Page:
ATtiny412, Konde megaTinyCore, NRF24L01 Bring-up Question

Greetings all,

I am trying to use an Attiny412+NRF24L01 to transmit an incrementing number to an UNO+NRF24L01, after which the UNO displays the numbers in the terminal window. A baby step toward a larger goal. But I can not get it to work.

I verified the UNO receiving side works by using an ATtiny85 + NRF24L01 as the transmitter. (The sketch I was running successfully on the ATtiny85 was a cut and paste of the failing ATtiny412 sketch shown below, but with a few pin assignment changes, and no SPI.h include. )

ATtiny412 Transmitter Sketch (does not work)

//I modified Robin2 "NRF...how-to" post
//with pin changes and no SPI.h this works perfectly on T85 and Uno
#include <SPI.h>
#include <nRF24L01.h>
#include <RF24.h>

#define CE_PIN   1
#define CSN_PIN 0  // tried 5, which did not work
int dataToSend = 0;
const byte slaveAddress[5] = {0x52,0x78,0x41,0x41,0x41};

RF24 radio(CE_PIN, CSN_PIN);
void setup() {
    radio.begin();
    radio.setDataRate( RF24_250KBPS ); 
    radio.setRetries(3,5);
    radio.openWritingPipe(slaveAddress);
}
void loop() {
delay(1000);
dataToSend++;
      radio.write( &dataToSend, sizeof(dataToSend) );
}

UNO "receiver" sketch, which works with the ATtiny 85, but not the ATtiny412

//I modified Robin2's sketch from his "NRF... how-to" post
#include <SPI.h>
#include <nRF24L01.h>
#include <RF24.h>

int dataReceived;
const byte thisSlaveAddress[5] = {0x52,0x78,0x41,0x41,0x41};

#define CE_PIN   9
#define CSN_PIN 10
RF24 radio(CE_PIN, CSN_PIN); // Create a Radio

void setup() {
Serial.begin(9600); 
    radio.begin();
    radio.setDataRate( RF24_250KBPS );
    radio.openReadingPipe(1, thisSlaveAddress);
    radio.startListening();   
    pinMode(7, OUTPUT);
}
void loop() {
if ( radio.available() ) {
      radio.read( &dataReceived, sizeof(dataReceived) );
       Serial.println(dataReceived);   
    }

} 

Here's how it's all hooked together.

I determined the above pin assignments using the file
.... megaTinyCore\megaavr\variants\txy2\pins_arduino.h which referred directly to the ATtiny412 and the SPI pins. AVRdude reports a success and the programming rig successfully loads blink.ino.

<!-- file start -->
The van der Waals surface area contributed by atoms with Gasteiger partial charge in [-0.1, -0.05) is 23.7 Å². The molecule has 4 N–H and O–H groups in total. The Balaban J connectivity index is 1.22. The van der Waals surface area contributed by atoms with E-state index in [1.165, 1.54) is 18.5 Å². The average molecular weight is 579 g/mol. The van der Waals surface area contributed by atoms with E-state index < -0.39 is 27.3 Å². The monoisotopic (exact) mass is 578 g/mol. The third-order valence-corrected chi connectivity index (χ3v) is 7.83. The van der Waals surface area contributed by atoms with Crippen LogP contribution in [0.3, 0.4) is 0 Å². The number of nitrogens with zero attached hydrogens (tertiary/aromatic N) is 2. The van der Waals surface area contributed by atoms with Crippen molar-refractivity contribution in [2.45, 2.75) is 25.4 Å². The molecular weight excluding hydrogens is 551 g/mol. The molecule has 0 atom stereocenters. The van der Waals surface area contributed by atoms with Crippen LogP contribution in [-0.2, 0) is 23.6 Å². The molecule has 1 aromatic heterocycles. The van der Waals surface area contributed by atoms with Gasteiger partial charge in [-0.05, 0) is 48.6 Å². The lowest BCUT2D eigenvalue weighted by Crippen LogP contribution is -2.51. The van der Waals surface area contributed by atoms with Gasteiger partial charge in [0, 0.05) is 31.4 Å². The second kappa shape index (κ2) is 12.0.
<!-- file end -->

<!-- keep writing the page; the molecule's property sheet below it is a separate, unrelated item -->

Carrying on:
// ATtiny412 / ARDUINO
//                                     _____
//                             VDD   1|*    |20  GND
//             (DAC) (AIN6) PA6  0   2|     |19  4~  PA3 (AIN3)(SCK)(EXTCLK)
//                   (AIN7) PA7  1   3|     |18  5   PA0 (nRESET/UPDI)
// (MOSI)(TXD*)(SDA) (AIN1) PA1  2   4|_____|17  3   PA2 (AIN2)(MISO)(RXD*)(SCL)

Unusual Compile Message - does this matter?

Multiple libraries were found for "nRF24L01.h"
 Used: C:\Users\Dan\Documents\Arduino\libraries\NRFLite
 Not used: C:\Users\Dan\Documents\Arduino\libraries\RF24

Screen-Shot of the Core/Programming Stuff

As always, your help and comments are greatly appreciated!

BTW, high praise and great appreciation to Dr. Azzy (aka S.Konde) for the tireless work on this platform. BTW_2, I highly recommend Konde's proto boards. I received them earlier in the week, and I couldn't be more pleased.

Thanks,

Dan
San Jose

I'd definitely use the same library on both sides. I don't believe that the NRFLite uses the same default radio settings based on other posts here. I'd use the library manager to remove it, at least temporarily.

To deal with the "multiple libraries" notice without deleting the NRFlite library, I used the full path, directly pointing at the nrf24l01.h file in the RF24 library, in the include. This did not change anything. When I have time I am going to use my old HP logic analyzer/DSO and spectrum analyer to see if I can find clues.

Thanks,
Dan
San Jose

OK. It wasn't so simple.
Anyway, what is the transmitter going to do ? You haven't got many pins left on the MCU for much other activity. I suppose it could send its own battery voltage back to the receiver and, maybe temperature.

Incidentally, a much nicer pinout diagram can be found here without hunting through .h files: megaTinyCore/ATtiny_x12.md at master · SpenceKonde/megaTinyCore · GitHub

Thanks for the graphic!

I got it working.
I spent the day yesterday analyzing the SPI signals and found that the 10mhz SCK frequency was the problem. The tolerance of these Amazon NRF24L01 units maxes out around 10mhz - and on a breadboard with jumpers, it's less. I milled my brain to a fine, worthless powder going through the includes in the RF24 library trying to find a proper software solution, and decided it would be best to simply slow the chip down. Using the the programming settings Konde provided in the Arduino IDE, I slowed the chip by 60% from 20mhz down to 8mhz. This reduced the SCK speed from 10mhz down to, not 4mhz, but to 7.8mhz. Huh? Whatever... I need to get back to other projects.

Interesting Finding: (Inverted MOSI MISO Idle States) The ATtiny85 SPI has the idle state of the MOSI and MISO at 0, where the Hardware SPI in the ATtiny412 has the MOSI and MISO idle state at 1. Seeing this on my scope I sure I was on to something, but I wasn't, the NRF24L01 doesn't care, it only cares about the state of the MOSI and MISO at the rising edge of SCK.

All the best!

Dan